The heart is a vital organ in the human body, which is quite flexible and moderates its function based on the needs of the body. Regular exercise can tune it to perform better, thereby improving the quality of life—an admirable motivation, especially in this era of obesity. Regular exercise has been proven valuable by various researchers. Strenuous training, as observed in athletes, has resulted in improvement in the structure and functions of the heart as well as causing some useful weight loss. The size of the heart cavity and thickness of the walls of the heart increase enabling the heart to pump blood in a more efficient way at lesser stress.1 Therefore, the amount of blood pumped by the heart (referred to as cardiac output) is increased.
R. J. Linden, a researcher from King’s College at the University of London, has found that an athlete’s heart can pump up to six times more efficiently than one belonging to a normal individual. Additionally, the rates and volumes of blood transferred through the heart are also improved by almost 50% in the athletes examined.2 This results in an increased blood supply to the parts of the body, such as arms and legs that are situated quite far from the heart and are at risk of decreased blood supply in case of heart disorders.
Aerobic exercise has been found to have the beneficial effect of improving the function of the cells and tissues of the heart. Such exercise, and any necessary weight loss, decreases the load on the heart and, therefore, reduces the stress on its muscles.3 Also, a regular exercise program may cause a slight reduction in blood pressure and often results in overall control of blood pressure.
The beneficial effect on the heart may be as a result of following:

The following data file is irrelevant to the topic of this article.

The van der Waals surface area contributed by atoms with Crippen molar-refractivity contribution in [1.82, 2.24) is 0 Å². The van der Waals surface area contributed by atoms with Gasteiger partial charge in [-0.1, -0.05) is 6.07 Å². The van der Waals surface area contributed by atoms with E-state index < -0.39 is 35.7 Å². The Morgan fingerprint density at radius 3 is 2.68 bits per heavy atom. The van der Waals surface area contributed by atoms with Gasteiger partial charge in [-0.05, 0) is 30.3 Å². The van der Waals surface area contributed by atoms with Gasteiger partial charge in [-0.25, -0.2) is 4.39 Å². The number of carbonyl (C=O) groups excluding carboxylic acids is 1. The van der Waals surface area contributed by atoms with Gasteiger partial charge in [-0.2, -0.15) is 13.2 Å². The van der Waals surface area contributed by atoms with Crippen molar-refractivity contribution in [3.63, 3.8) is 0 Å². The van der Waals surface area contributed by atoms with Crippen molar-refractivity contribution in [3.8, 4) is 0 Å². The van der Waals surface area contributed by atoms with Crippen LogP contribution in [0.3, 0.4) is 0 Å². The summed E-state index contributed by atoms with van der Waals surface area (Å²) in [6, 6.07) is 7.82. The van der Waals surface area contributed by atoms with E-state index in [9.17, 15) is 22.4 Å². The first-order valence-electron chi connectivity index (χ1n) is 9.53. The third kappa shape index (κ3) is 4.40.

- Positive impact on the nervous system which, in turn, helps in regulation of the functioning of the heart and the blood vessels.4
- The levels of bad cholesterol are decreased and good cholesterol is increased.
- Body weight or body fat can be reduced or maintained, which indirectly lowers the load on the heart.
- The oxygen consumption of the various parts of the body is increased, allowing better functioning.
- The blood volume and its ability to carry oxygen are increased.
- The workload on the heart is reduced, which helps the heart to perform well.
Increased blood supply to muscles and their ability to use oxygen.4,5
Professor Nicholas Taylor, School of Physiotherapy, at La Trobe University has concluded that therapeutic exercise is effective in a wide range of physiotherapy practices.6
One of the studies has revealed that aerobic exercise training performed for 40–60 minutes, three times a week for 8–16 weeks was effective in reducing the number of deaths in individuals who had suffered from heart failure [Certainly a great motivation for everyone].7
Exercise is beneficial only if it is performed three or more times per week on a regular basis. Regular exercise improves the functioning of the heart and the blood circulation in both the young and adults. It helps in reducing the risk factors such as obesity, hypertension and insulin resistance, which have a vital role in causing heart disorders.8
- Naylor LH, et al. The athlete’s heart: A Contemporary Appraisal of the ‘Morganroth Hypothesis. Sports Med. 2008; 38(1): 69–90.
- Linden RJ. The Size of the Heart. Cardioscience. 1994; 5(4): 225–233.
- Umpierre D, Stein R. Hemodynamic and Vascular Effects of Resistance Training: Implications for Cardiovascular Disease. Arq Bras Cardiol. 2007; 89(4): 256–262.
- Grassi G, et al. Physical Exercise in Essential Hypertension. Chest. 1992; 101(5 Suppl): 312S–314S.
- Georgia State University. The Benefits of Exercise. Available from: http://www2.gsu.edu/~wwwfit/benefits.html
- Taylor NF, Dodd KJ, Shields N, Bruder A. Therapeutic Exercise in Physiotherapy Practice is Beneficial: A Summary of Systematic Reviews 2002–2005. Aus J Physiother. 2007; 53: 7–16.
- Rees K, Taylor RS, Singh S, Coats AJS, Ebrahim S. Exercise-Based Rehabilitation for Heart Failure. The Cochrane Library, 2004; Issue 3: Update Software.
- Hanna I, Wenger NK. Secondary Prevention of Coronary Heart Disease in Elderly Patients. Am Fam Physician. 2005; 71: 2289–2296.